From Blakey to Brown, Como to Costa, Eckstine to Eldridge, Galbraith to Garner, Harris to Hines, Horne to Hyman, Jamal to Jefferson, Kelly to Klook; Mancini to Marmarosa, May to Mitchell, Negri to Nestico, Parlanto Ponder, Reed to Ruther, Strayhorn to Sullivan, Turk to Turrentine, Wade to Williams… the forthcoming publication Treasury of Pittsburgh Jazz Connections by Dr. Nelson Harrison and Dr. Ralph Proctor, Jr. will document the legacy of one of the world’s greatest jazz capitals.
Do you want to know who Dizzy Gillespie idolized? Did you ever wonder who inspired Kenny Clarke and Art Blakey? Who was the pianist that mentored Monk, Bud Powell, Tad Dameron, Elmo Hope, Sarah Vaughan and Mel Torme? Who was Art Tatum’s idol and Nat Cole’s mentor? What musical quartet pioneered the concept adopted later by the Modern Jazz Quartet? Were you ever curious to know who taught saxophone to Stanley Turrentine or who taught piano to Ahmad Jamal? What community music school trained Robert McFerrin, Sr. for his history-making debut with the Metropolitan Opera? What virtually unknown pianist was a significant influence on young John Coltrane, Shirley Scott, McCoy Tyner, Bobby Timmons and Ray Bryant when he moved to Philadelphia from Pittsburgh in the 1940s? Would you be surprised to know that Erroll Garner attended classes at the Julliard School of Music in New York and was at the top of his class in writing and arranging proficiency?
Some answers can be gleaned from the postings on the Pittsburgh Jazz Network.
For almost 100 years the Pittsburgh region has been a metacenter of jazz originality that is second to no other in the history of jazz. One of the best kept secrets in jazz folklore, the Pittsburgh Jazz Legacy has heretofore remained mythical. We have dubbed it “the greatest story never told” since it has not been represented in writing before now in such a way as to be accessible to anyone seeking to know more about it. When it was happening, little did we know how priceless the memories would become when the times were gone.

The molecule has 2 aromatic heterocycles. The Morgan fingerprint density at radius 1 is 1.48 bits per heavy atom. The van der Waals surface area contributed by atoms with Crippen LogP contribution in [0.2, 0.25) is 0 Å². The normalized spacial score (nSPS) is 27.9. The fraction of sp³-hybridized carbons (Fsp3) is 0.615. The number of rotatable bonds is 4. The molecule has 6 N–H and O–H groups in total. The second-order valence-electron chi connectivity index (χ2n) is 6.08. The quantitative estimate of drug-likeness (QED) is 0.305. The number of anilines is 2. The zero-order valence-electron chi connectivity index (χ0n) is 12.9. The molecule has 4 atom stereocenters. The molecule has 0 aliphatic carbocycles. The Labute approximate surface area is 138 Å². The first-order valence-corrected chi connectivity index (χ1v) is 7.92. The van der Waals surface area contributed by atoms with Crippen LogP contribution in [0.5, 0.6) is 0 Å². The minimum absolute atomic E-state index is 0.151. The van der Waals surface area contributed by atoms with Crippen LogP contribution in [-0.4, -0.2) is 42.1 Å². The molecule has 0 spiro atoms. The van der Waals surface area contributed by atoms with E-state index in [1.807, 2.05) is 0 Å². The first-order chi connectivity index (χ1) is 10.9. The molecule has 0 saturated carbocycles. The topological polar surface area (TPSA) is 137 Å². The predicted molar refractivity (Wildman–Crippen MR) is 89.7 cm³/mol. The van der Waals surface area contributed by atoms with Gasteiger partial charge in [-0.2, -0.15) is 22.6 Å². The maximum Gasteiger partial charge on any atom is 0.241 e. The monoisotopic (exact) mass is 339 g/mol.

Today jazz is still king in Pittsburgh, with events, performances and activities happening all the time. The Pittsburgh Jazz Network is dedicated to celebrating and showcasing the places, artists and fans that carry on the legacy of Pittsburgh's jazz heritage.
Hello, Sean. I'm familiar with some of your work, although I've probably read more in Down Beat magazine about you that actually heard your recordings. I know that your a tough trumpet player. Dr. Nelson Harrison recommended I contact you, and I thought that was a good idea!
I was enthralled by the brilliance of your composition "Oliver, Master Builder," and the rendition you and Mission Statement premiered at the MCAI anniversary tribute to Oliver Byrd and Thad Mosley. It is still resonating in my mind's ear a month later. I was reminded of playwright Henrik Ibsen's drama, "The Masterbuilder." The protagonist aspired to "build a castle in the air with a firm foundation." Your piece achieved that in spectacular musical terms. Even your body language propelled the idea. I can still see you, feet firmly planted, knees slightly bent, while the surge of the music thrust your torso and the bell of your horn upward as you took the melody into a stratospheric range. Talk about being "blown away!"
I was talking to a friend who is excited about your having agreed to play for the CUBM fundraiser next Feb., and I told her about "The Master Builder." She and her husband are on the board, and I promised I would let you know that they hope you will include it on your play list for that event. It is a blessing to have you in our midst.
How is it going? Hope all is well. Two weeks back I spent some time with Gerald Wilson for his 90th birthday. He is still kicking it
big time! You should hear the beautiful recording we made that evening at the Byham.
All my best to you,
Hey Sean! I enjoyed playing with you last week, and hopefully we'll do something together again soon! Good luck with your gigs for the rest of the Summer, and the rest of the year. You're definitely one of my favorite trumpet players. I started on brass instruments myself, even before guitar.